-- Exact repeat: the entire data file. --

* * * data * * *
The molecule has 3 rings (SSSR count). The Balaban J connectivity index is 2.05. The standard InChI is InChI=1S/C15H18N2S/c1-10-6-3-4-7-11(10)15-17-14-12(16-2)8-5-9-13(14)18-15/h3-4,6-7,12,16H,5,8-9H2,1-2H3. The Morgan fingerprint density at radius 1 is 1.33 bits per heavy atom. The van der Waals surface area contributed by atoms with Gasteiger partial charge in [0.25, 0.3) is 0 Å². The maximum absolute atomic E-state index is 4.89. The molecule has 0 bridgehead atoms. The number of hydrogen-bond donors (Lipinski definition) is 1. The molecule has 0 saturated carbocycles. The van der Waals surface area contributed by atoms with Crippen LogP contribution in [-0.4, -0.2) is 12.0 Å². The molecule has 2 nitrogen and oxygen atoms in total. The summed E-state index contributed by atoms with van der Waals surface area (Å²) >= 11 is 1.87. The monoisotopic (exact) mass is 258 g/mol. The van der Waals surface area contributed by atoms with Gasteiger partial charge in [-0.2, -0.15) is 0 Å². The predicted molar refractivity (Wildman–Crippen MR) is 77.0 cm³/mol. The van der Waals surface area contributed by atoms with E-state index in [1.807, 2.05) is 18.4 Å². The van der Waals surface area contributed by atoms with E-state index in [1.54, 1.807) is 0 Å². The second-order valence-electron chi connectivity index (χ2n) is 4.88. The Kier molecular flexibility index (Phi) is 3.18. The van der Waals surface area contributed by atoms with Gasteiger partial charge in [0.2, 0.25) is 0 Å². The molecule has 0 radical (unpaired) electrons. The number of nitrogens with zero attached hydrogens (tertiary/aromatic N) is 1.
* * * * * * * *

The molecule has 3 rings (SSSR count). The Balaban J connectivity index is 2.05. The standard InChI is InChI=1S/C15H18N2S/c1-10-6-3-4-7-11(10)15-17-14-12(16-2)8-5-9-13(14)18-15/h3-4,6-7,12,16H,5,8-9H2,1-2H3. The Morgan fingerprint density at radius 1 is 1.33 bits per heavy atom. The van der Waals surface area contributed by atoms with Gasteiger partial charge in [0.25, 0.3) is 0 Å². The maximum absolute atomic E-state index is 4.89. The molecule has 0 bridgehead atoms. The number of hydrogen-bond donors (Lipinski definition) is 1. The molecule has 0 saturated carbocycles. The van der Waals surface area contributed by atoms with Crippen LogP contribution in [-0.4, -0.2) is 12.0 Å². The molecule has 2 nitrogen and oxygen atoms in total. The summed E-state index contributed by atoms with van der Waals surface area (Å²) >= 11 is 1.87. The monoisotopic (exact) mass is 258 g/mol. The van der Waals surface area contributed by atoms with Gasteiger partial charge in [-0.2, -0.15) is 0 Å². The predicted molar refractivity (Wildman–Crippen MR) is 77.0 cm³/mol. The van der Waals surface area contributed by atoms with E-state index in [1.807, 2.05) is 18.4 Å². The van der Waals surface area contributed by atoms with E-state index in [1.54, 1.807) is 0 Å². The second-order valence-electron chi connectivity index (χ2n) is 4.88. The Kier molecular flexibility index (Phi) is 3.18. The van der Waals surface area contributed by atoms with Gasteiger partial charge in [0.2, 0.25) is 0 Å². The molecule has 0 radical (unpaired) electrons. The number of nitrogens with zero attached hydrogens (tertiary/aromatic N) is 1.